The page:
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She first had the dream of competing for New Zealand when watching the 1990 Commonwealth Games in her home town of Auckland in 1990.
That was the Games when her Dunedin-based coach, Brent Ward, coached Grant McNeil to the final of the 110m hurdles.
It has taken 20 years for another Ward-trained hurdler to stand on the podium at a major international event.
Miller claimed the bronze medal in the 100m hurdles in 13.25sec behind Australian training partner Sally Pearson (Australia), who won in 12.67sec, and Canadian Angela Whyte (Canada) in 12.98sec.
Miller told a press conference in Delhi she had been thinking about such a moment for the past 20 years.
"I've been dreaming about this since the 1990 Commonwealth Games when I was 7-years-old," she said.
"I even took home a piece of track back then to remind me about what I wanted.
That dream came true tonight."
It was an exciting night for Ward, who watched the race on television at his Dunedin home.
"It was a fantastic run by Andrea," Ward said.
"It shows what a great competitor she is. She enjoys big-time racing."
It was an emotional time for Ward as he reflected back 20 years to the time McNeil competed in Auckland.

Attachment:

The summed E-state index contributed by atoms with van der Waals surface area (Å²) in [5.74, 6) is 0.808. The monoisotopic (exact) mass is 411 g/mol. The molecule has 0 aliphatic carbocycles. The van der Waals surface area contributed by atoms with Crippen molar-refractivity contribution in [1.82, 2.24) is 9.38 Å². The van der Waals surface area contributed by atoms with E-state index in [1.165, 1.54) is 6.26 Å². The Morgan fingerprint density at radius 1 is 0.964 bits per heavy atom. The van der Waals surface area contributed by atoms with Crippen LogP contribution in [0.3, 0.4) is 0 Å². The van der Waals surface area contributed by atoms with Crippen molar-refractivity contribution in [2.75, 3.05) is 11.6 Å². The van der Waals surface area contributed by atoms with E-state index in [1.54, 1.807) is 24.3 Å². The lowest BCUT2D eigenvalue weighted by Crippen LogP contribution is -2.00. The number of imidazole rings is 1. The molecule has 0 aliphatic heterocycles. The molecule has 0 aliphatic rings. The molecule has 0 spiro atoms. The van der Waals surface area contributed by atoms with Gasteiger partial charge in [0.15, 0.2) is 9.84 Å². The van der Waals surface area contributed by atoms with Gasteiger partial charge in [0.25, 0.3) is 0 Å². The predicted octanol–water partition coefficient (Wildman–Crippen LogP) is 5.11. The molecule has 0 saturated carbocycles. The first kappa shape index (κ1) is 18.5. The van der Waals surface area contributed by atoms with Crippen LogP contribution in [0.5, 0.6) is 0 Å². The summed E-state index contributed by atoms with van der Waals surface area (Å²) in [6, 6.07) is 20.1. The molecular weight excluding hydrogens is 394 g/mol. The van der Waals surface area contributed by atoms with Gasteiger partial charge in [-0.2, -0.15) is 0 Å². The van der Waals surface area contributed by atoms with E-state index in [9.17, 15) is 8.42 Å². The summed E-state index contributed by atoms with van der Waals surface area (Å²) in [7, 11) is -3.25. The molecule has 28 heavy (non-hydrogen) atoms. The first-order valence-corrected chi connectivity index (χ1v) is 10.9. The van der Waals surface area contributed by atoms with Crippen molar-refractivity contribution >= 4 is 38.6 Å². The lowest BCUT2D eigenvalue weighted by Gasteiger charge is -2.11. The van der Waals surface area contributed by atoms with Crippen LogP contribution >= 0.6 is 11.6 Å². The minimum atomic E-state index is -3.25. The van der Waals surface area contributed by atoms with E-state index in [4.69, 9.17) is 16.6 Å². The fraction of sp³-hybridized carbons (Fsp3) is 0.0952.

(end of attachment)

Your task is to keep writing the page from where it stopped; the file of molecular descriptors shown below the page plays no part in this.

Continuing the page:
"I watched the athletics to the end and did not get much sleep last night," Ward said.
Miller switched her physiotherapy course to Dunedin from Auckland to train with Ward and spent three years in the city until she graduated.
Miller, who holds the New Zealand sprint hurdles record in all grades, had a serious back operation before coming to Dunedin and Ward has had to modify her training because of the problem.
It flared up again last year when she won a bronze medal in her specialist event at the World University Games in Belgrade.
It has restricted her racing over the past 12 months and she only had two lead-up races in Cairns last month before the Commonwealth Games.
"We had to be careful with the workload," Ward said. "But Andrea is experienced and was able to block everything else out as she prepared for the race."
Miller was confident before the race, but was also aware of the problems with her back.
"You never take anything for granted in hurdles because anything can happen when you are jumping barriers," she said.
"I knew I needed a clean start and I would come home strong. I was a bit slow to get going, so I'm absolutely rapt with the way I came home. My finish is my strength so I showed that tonight."
Miller and Pearson are great mates and have trained together on the Gold Coast for the past six months.
Miller, who works part-time as a physiotherapist, gave Pearson credit for helping her win the bronze medal.
"She's been amazing. Sally was a shoo-in to win, so she helped me. She warmed up with me and made sure I was OK. I still can't believe it," Miller told the press conference.
Ward purposely did not discuss future goals when he spoke to Miller in Delhi yesterday.
"We will talk about the future after she has had a good sleep," Ward said.
The key event next year is the world athletics championships in Daegu, South Korea, and then the London Olympics in 2012.
Ward said the New Zealand qualifying standard for the Delhi Games for the 100m hurdles was 13.15sec compared with the Australian standard of 13.25sec.
The qualifying standard for the 2006 Commonwealth Games in Melbourne was 13.30sec.
It was 13.10sec for the Beijing Olympics in 2008.